I love this quote because it captures so much in such an aphoristic statement. To move a mountain may be a miracle, but it’s a miracle that comes through incredibly hard and persistent labor and (self) belief. It’s a lesson on habits. It’s a lesson in persistence.
What I also find so inspiring about this book is that it gives you hope that you can and will succeed in finding your path to happiness if you still with it. You have to try and you have to keep trying. It will happen. You can live a virtuous and contented life.
The Analects by Confucius may be the most influential book of all time. …
People were stressed before the pandemic for different reasons than they are ten months in. Now, people are stressed even more. Some of the reasons remain the same, but everything is cranked up a degree. If you are lucky enough to have kept your job, now the work/life balance issues are more acute than ever. If you were having trouble maintaining relationships, it can’t have become any easier having to mask up everywhere you go. If you were having trouble sleeping before, today’s anxiety is all the more likely to keep your circadian rhythms disrupted.
The pre-step when situations change for the worse is to work on your emotional awareness. Bringing emotions into active consciousness can help you pause, and give that prefrontal cortex (your rational brain) a little more time to respond. …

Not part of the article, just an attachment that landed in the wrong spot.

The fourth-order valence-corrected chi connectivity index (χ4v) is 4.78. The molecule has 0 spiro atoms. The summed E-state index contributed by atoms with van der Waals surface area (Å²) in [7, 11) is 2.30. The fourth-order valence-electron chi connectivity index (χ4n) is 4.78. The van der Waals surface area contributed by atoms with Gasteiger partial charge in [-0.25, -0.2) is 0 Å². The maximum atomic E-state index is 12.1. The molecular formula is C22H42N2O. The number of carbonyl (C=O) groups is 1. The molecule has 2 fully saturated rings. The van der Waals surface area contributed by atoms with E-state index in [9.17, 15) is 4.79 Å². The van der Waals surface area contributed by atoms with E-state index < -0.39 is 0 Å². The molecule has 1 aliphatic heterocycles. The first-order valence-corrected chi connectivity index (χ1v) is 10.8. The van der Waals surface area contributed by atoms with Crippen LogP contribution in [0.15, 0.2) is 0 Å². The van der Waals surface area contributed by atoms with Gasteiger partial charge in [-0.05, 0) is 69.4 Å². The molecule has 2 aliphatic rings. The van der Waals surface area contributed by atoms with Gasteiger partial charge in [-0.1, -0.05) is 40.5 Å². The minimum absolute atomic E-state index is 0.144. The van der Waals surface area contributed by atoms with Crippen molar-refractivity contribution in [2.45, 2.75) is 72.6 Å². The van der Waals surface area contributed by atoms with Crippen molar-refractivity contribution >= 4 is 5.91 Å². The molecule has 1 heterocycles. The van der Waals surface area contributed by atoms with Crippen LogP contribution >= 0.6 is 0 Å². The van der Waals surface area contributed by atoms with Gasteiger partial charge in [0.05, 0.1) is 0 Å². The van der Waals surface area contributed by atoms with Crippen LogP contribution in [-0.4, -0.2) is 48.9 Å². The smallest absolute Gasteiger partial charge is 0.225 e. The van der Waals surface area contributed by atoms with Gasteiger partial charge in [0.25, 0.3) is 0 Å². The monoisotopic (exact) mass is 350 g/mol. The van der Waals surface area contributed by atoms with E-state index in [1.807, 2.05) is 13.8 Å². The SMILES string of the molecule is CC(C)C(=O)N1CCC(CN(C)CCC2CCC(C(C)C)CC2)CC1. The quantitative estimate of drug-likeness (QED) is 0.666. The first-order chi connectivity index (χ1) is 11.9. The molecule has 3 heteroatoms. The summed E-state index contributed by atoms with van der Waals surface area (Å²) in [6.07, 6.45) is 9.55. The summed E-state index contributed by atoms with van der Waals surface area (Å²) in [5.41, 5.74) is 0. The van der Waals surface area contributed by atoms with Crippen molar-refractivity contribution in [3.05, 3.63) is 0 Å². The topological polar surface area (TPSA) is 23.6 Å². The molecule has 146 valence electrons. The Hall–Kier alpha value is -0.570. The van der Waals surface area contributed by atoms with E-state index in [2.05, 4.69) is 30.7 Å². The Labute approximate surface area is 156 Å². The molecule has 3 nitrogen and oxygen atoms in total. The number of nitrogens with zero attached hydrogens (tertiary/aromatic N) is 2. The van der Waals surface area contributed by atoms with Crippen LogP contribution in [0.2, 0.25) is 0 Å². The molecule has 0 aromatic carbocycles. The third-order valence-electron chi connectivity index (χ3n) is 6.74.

Afew years ago, my family and I came to find ourselves perched on a small ridge overlooking a good part of the Chattanooga valley. That ridge is a historic one, named Missionary Ridge after the missionaries, some of the first white settlers who infiltrated this land and evangelized to the Cherokees and built a school here.
A key battle of the Civil War was fought all up and down this ridge. Human remains have been dug up on our very property over the 115 years since this house was built. Are they heroes? The ones who won? …
Some say a habit can be formed in 21 days of consecutive application. Many others say a good rule of thumb is to expect something more like 90 days before a habit is truly in the automatic category. No doubt, the longer you stick with anything, the more likely it is going to become ingrained.
Habits can be transformative. Little by little, day by day we can crack the code of the change we want to manifest in our lives. We like to think about habits because habits are actions. Habits are the outward behaviors we integrate into our lives. Topics like mental health and self-awareness aren’t as tangible. But most of the time we find our habits are unconscious. They’re on autopilot. …
Research over the past 25 years especially has shown us that our brains feel as much as they think, and that we don’t actually “think” as much as we think we do. The new work in emotional literacy draws a more holistic view of our social interactions, decision-making, and behavior overall.
In Emotional Intelligence: Why It Can Matter More Than IQ, Daniel Goleman reports from the frontiers of psychology and neuroscience. The book offers startling new insights into our “two minds” — the rational and the emotional — and how they together shape who we really are. …
Stanford professor B.J. Fogg says, “You can never change just one behavior. Our behaviors are interconnected, so when you change one behavior, other behaviors also shift.” Fogg goes on to say that “behavior travels in packs.” In other words, microshifts in one direction (whether positive or negative) tend to impact others. James Clear calls it the “Domino Effect.”